We all experience stress. It is how we manage that stress that matters.
Chronic stress is stress that never goes away. It is experienced at different levels – from low to high, but it is never over. And, if we don’t manage our stress effectively it can be disastrous for our health.
If you suffer from chronic stress, you dramatically increase your risk of getting sick. To learn more about the physiological effects of stress, check out this article by Sarah Ballantyne on How Stress Undermines Health.
I’m going to go out on a limb and say I think stress is perhaps the biggest challenge that many of us face in this health roller-coaster. And, it’s particularly problematic because we can’t see it. Worse still, if you’ve suffered from chronic stress for years, you’re probably unaware of the effect it is having on your health – physical, mental and emotional. I know this from personal experience.
Establishing a mindfulness practice that works for you is key here. For some, meditation is the way. For others, it is yoga, Tai Chi or Qi Gong.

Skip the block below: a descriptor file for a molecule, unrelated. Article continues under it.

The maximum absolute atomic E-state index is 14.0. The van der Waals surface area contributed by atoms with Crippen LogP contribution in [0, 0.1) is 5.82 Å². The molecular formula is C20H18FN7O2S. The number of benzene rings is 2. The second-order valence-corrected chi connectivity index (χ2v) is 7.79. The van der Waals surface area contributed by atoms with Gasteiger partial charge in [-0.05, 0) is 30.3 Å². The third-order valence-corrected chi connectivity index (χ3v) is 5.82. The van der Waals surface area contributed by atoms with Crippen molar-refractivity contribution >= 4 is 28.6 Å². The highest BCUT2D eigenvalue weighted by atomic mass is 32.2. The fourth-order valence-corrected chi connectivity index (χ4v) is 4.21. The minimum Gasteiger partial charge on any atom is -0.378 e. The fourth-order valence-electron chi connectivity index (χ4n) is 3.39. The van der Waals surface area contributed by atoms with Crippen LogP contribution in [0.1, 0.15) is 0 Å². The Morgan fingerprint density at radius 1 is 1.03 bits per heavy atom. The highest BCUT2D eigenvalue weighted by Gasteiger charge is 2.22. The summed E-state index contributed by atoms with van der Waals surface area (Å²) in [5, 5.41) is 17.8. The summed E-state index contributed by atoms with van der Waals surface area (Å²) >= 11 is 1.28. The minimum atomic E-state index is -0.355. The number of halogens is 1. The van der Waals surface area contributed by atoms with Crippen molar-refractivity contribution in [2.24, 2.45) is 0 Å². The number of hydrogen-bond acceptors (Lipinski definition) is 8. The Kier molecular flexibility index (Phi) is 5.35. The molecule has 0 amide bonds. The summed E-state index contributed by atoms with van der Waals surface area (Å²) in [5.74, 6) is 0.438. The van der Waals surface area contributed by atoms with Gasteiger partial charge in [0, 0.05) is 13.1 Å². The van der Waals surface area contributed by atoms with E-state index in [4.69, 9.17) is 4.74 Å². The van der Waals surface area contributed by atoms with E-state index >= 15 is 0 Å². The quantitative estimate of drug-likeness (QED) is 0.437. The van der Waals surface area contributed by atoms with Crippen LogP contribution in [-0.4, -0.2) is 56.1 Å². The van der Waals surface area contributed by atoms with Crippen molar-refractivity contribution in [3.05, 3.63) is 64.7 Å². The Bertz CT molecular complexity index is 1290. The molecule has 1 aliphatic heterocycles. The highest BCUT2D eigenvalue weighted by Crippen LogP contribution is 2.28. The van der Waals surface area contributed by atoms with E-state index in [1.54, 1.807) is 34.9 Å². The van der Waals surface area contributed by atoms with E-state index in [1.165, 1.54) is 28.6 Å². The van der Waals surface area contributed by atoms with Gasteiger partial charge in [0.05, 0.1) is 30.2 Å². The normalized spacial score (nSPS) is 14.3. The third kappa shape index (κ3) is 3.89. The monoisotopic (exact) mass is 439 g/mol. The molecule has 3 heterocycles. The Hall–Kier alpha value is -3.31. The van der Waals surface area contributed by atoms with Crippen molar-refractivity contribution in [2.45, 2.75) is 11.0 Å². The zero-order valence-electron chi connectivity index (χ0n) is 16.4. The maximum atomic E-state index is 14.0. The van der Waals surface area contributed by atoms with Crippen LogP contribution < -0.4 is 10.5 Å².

And, it is as simple as setting aside time to do this every day.
Simple, perhaps. But, not easy
Human beans are designed to move. And, we all know we don’t move enough.
AIP is not about extreme exercise. Rather, it’s about moving more. Finding – often low intensity – activities that you enjoy and increasing the amount of time you spend moving.
And, if you are someone who is really resistant to moving, get sneaky about it! Get off the bus a couple of stops early or park a few streets further away from your destination. Get a dog (which has the added benefit of improving your mental health. Dog owners are happier!) What did you love doing when you were a kid? – If swimming was your thing, why not give it a go and see if you still love it.
Making sure you move – every day – will benefit you in ways your health will thank you for in the years to come.
There are a number of reasons to make a habit of getting outside. Daily.
The first is sun exposure. Vitamin D is a steroid hormone that controls the expression of more than two hundred genes. It is possible that Vitamin D deficiency is a factor in the increase in some autoimmune diseases. And, the best way to increase your Vitamin D absorption naturally is to get outside. (iii)